Our emotions were very intense: we either liked people enormously and would die for them, or we held them in a position of extreme dislike and they were enemies … Our games were often very violent … At the time it often seemed funny rather than violent’. (Ron Burnett, “Take the Bunny and Run, Memories of Childhood and Ann Turner’s Celia,” Cinema Papers, no. 72 (1989): 9.)
The dark and terrifying children’s story of The Hobyahs features in the film. Hobyahs are mysterious creatures, and the tale is one about danger, death and failure to heed warnings. The story has Scottish origins and was published in Victorian school readers from 1926 until 1952; from 1930 onwards it was in the Second Grade Reader. The story was read in class and Celia is haunted by the hobyahs. Throughout the film we see the ways in which this impacts on her understanding of her world and influences her actions. While the place of imagination in history writing is complicated, in Celia we are reminded of the significance of interior life, and it has prompted me in my own work to think creatively about how I can analyse the influence of culture on people’s lives.
There is also the broader historical context of Celia’s creation and release in 1989. The bicentenary of Australia in 1988 was a national event, a ‘Celebration of a Nation’, marking 200 years of a non-Aboriginal presence in Australia. Alongside the festivities, there was criticism and protest of what was to be ‘celebrated’ in Australia’s history, particularly in terms of race relations. Cultural diversity and multiculturalism also featured in public policy at this time. The Hawke Government produced the National Agenda for a Multicultural Australia (1989) while at the same time activist groups such as Australians Against Further Immigration sought to limit migration and keep ‘Australian’ culture alive. In the context of this particular public debate about the nation and its history, Celia’s interrogation of political ideologies is significant.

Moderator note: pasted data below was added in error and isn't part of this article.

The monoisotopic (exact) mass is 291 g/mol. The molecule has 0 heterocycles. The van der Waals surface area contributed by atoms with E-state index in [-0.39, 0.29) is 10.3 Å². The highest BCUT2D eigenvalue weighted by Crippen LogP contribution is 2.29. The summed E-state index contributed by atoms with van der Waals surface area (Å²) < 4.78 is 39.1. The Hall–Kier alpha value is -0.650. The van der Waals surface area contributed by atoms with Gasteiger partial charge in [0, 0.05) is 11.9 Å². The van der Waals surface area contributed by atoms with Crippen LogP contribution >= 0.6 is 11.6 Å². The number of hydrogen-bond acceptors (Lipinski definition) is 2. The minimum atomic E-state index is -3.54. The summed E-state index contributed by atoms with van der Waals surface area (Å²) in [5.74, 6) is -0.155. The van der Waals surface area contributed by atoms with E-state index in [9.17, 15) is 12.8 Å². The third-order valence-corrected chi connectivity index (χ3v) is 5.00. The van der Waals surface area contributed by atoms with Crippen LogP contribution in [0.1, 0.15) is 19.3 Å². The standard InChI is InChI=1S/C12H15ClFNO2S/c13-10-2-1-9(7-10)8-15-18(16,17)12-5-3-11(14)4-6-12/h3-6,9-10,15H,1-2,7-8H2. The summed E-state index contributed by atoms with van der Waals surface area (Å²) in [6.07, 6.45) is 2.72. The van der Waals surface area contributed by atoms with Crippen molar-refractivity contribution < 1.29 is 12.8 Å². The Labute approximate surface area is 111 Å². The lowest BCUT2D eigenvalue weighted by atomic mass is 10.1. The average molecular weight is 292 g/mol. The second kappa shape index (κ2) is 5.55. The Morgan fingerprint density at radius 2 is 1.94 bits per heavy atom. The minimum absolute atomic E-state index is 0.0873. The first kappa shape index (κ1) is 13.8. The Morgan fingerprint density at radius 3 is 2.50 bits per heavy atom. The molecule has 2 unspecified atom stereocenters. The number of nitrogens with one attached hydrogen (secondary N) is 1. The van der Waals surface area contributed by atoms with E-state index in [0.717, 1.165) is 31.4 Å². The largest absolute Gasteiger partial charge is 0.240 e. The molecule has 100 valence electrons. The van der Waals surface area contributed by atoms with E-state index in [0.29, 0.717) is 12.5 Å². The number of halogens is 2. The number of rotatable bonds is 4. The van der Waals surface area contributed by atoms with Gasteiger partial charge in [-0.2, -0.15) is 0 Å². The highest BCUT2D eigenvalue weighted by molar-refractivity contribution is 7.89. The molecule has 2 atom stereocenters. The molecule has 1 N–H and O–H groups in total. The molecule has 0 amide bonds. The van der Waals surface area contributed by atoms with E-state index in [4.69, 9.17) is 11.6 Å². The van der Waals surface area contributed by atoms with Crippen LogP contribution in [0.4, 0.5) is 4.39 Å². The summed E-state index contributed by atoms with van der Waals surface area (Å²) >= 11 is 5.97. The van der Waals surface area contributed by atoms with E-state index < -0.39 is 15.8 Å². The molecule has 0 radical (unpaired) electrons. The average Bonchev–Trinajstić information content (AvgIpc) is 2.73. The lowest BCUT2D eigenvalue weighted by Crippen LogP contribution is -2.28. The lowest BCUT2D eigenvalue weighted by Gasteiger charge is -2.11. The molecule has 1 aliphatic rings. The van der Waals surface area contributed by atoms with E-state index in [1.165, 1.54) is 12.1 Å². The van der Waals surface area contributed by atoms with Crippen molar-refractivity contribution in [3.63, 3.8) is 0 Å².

The various histories referenced in Celia are interwoven into an enthralling narrative, one that takes children’s experiences as serious and significant. Ann Turner’s film thus focuses on daily suburban life in which historically specific gender, family and political relationships intersect with imagination and emotion in Celia’s world.
A new digital version of Celia, created through the National Film and Sound Archive’s Restores program, will be shown at the Melbourne International Film Festival. The Pioneering Women series showcases ‘a selection of amazing and sometimes under-seen Australian should-be classics directed by women and made in the 1980s and early 1990s’. It includes the work of filmmakers such as Tracey Moffatt, Nadia Tass, Laurie McInnes, Ana Kikkinos, Susuan Lambert, Clara Law, Mary Callaghan and Gillian Armstrong. The Melbourne International Film Festival will run from 3-20 August.
Mary Tomsic is a Postdoctoral Research Associate at the University of Melbourne working on a project titled ‘Picturing Child Refugees’ as part of the ARC Laureate Research Project ‘Child Refugees and Australian Internationalism: 1920 to the Present’. She co-edited Diversity in Leadership: Australian women, past and present (with Joy Damousi and Kim Rubenstein, ANU Press 2014) and her book Beyond the Silver Screen: A History of Women, Filmmaking and Film Culture in Australia 1920-1990 will be published by MUP in October this year.
Follow Mary on Twitter @mary_tomsic.